Friday, October 23, 2009
Soupy Sales, R.I.P.
Labels: Soup Sales
Thursday, October 22, 2009
Oprah & Sarah's Sarah Power
Oprah and Sarah sitting down for a chat? Really? One an uber-famous talk-show host, black liberal Democrat. The other an instant media lighting rod, white conservative Republican. They have hardly anything in common (well,except for both having had famous feuds with David Letterman -- Oprah's was a few years back; Palin's was earlier this year. Won't they have fun at Dave's current troubles?).
Actually, it makes perfect sense -- and shows how smart each woman is in thinking outside of the box.
Over the last presidential election cycle, America met these two public women for the "first" time -- even though one already had a world-famous "brand" name. Still, even as the country learned much more about these women than it did before, the overall experience hasn't necessarily perfect for either women.
This year -- next month, to be exact -- both women hope their shared experience in 2008 can become a mutually rewarding business experience in 2009.
The 2008 presidential campaign saw Oprah Winfrey plunge into the world of partisan politics for the first time. It was something of a risk for her to endorse Barack Obama. She had become the most successful daytime talk show host -- and arguably the wealthiest female entertainer -- by attracting a loyal following of women interested in building their self-esteem.
However, Oprah scrupulously stayed away from explicitly political issues over her two-decade career. While she was vaguely liberal, she kept her personal politics under wraps. In 2000, she had both Al Gore and George W. Bush as guests (separate shows). That all changed two years ago. Oprah publicly announce that she was supporting Obama in spring of 2007 (the two Chicago residents had been friends for years). Even so, she generally stayed out of the political spotlight until December of that year when she made an unprecedented appearance on the Iowa campaign trail with Obama.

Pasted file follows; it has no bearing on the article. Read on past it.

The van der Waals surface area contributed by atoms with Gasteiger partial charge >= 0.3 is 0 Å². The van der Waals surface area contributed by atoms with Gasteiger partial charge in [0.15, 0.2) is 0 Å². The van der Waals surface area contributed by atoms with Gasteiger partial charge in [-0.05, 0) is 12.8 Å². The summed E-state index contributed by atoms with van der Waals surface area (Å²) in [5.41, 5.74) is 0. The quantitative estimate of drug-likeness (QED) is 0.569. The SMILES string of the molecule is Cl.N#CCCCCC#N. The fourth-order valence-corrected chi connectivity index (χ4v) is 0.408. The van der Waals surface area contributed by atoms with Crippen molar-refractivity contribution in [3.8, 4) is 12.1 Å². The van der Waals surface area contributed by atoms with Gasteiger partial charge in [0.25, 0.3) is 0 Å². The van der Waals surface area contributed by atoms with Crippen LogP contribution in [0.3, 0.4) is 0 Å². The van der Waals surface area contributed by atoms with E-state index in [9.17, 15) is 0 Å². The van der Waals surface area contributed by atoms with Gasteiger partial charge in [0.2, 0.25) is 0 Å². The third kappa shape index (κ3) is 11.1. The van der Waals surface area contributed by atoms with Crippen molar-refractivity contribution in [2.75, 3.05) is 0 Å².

The other woman making a debut on the national political scene in the 2008 presidential cycle was the previously little-known governor of Alaska, Sarah Palin. In office barely two years at the time, she became a political and cultural phenomenon when tapped by John McCain as his vice presidential running mate in August 2008. While becoming an instant hit at the GOP Convention in September 2008, as the campaign went on, she was the controversial figure -- beloved by most conservatives while scorned by liberals and much of the media. Notably, Oprah appeared not to want Palin on her show during the campaign.
Both women may have paid a price for their historic 2008 presidential campaign involvement: One year, after her initial Obama endorsement, Oprah Winfrey saw her ratings down. That hangover seems to have continued. As a result, she's kick-started her 24th season with big-name guest stars and taking the show on the road to places like New York's Central Park and a Texas state fair.
Palin, meanwhile, apparently found the intense media spotlight too much for either her, her family, or both: She resigned as governor, immediately began cashing in on a lucrative speaking career -- and signed a big book deal.
And now, more than a year after Palin's debut, she'll finally appear on Oprah's show, the week her "Going Rogue" hits the stands. It's a masterstroke for both women. explicitlys a ready made huge audience of (primarily) women. She'll be able to talk about balancing work, family -- and politics. Oprah will, arguably, get an even larger audience than normal; it will come from conservative-leaning women who either never watched her show -- or got turned off her when she came out explictly for Obama.
But while politics might create the backdrop for their chat, the fact is that this is strictly business. They are now savvy business women who see that both their brands (and respective book sales, ratings, bank accounts, etc) getting huge spikes in a mutual broadcast appearance.